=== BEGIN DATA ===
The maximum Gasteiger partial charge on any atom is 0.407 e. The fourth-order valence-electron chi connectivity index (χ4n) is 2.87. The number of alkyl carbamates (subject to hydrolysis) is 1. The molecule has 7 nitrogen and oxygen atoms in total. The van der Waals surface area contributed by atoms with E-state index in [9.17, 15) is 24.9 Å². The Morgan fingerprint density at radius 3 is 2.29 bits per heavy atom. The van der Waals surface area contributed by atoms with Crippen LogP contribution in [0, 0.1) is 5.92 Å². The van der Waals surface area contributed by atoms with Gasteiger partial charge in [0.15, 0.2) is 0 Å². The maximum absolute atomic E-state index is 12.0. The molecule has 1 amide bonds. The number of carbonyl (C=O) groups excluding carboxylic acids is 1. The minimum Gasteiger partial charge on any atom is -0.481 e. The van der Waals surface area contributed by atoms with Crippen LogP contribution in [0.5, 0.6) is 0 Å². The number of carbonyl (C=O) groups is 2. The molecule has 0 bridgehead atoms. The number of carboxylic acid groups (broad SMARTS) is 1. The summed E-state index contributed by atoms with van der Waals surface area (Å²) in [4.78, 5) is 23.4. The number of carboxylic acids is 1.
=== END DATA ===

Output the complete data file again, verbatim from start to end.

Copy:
The maximum Gasteiger partial charge on any atom is 0.407 e. The fourth-order valence-electron chi connectivity index (χ4n) is 2.87. The number of alkyl carbamates (subject to hydrolysis) is 1. The molecule has 7 nitrogen and oxygen atoms in total. The van der Waals surface area contributed by atoms with E-state index in [9.17, 15) is 24.9 Å². The Morgan fingerprint density at radius 3 is 2.29 bits per heavy atom. The van der Waals surface area contributed by atoms with Crippen LogP contribution in [0, 0.1) is 5.92 Å². The van der Waals surface area contributed by atoms with Gasteiger partial charge in [0.15, 0.2) is 0 Å². The maximum absolute atomic E-state index is 12.0. The molecule has 1 amide bonds. The number of carbonyl (C=O) groups excluding carboxylic acids is 1. The minimum Gasteiger partial charge on any atom is -0.481 e. The van der Waals surface area contributed by atoms with Crippen LogP contribution in [0.5, 0.6) is 0 Å². The number of carbonyl (C=O) groups is 2. The molecule has 0 bridgehead atoms. The number of carboxylic acid groups (broad SMARTS) is 1. The summed E-state index contributed by atoms with van der Waals surface area (Å²) in [4.78, 5) is 23.4. The number of carboxylic acids is 1.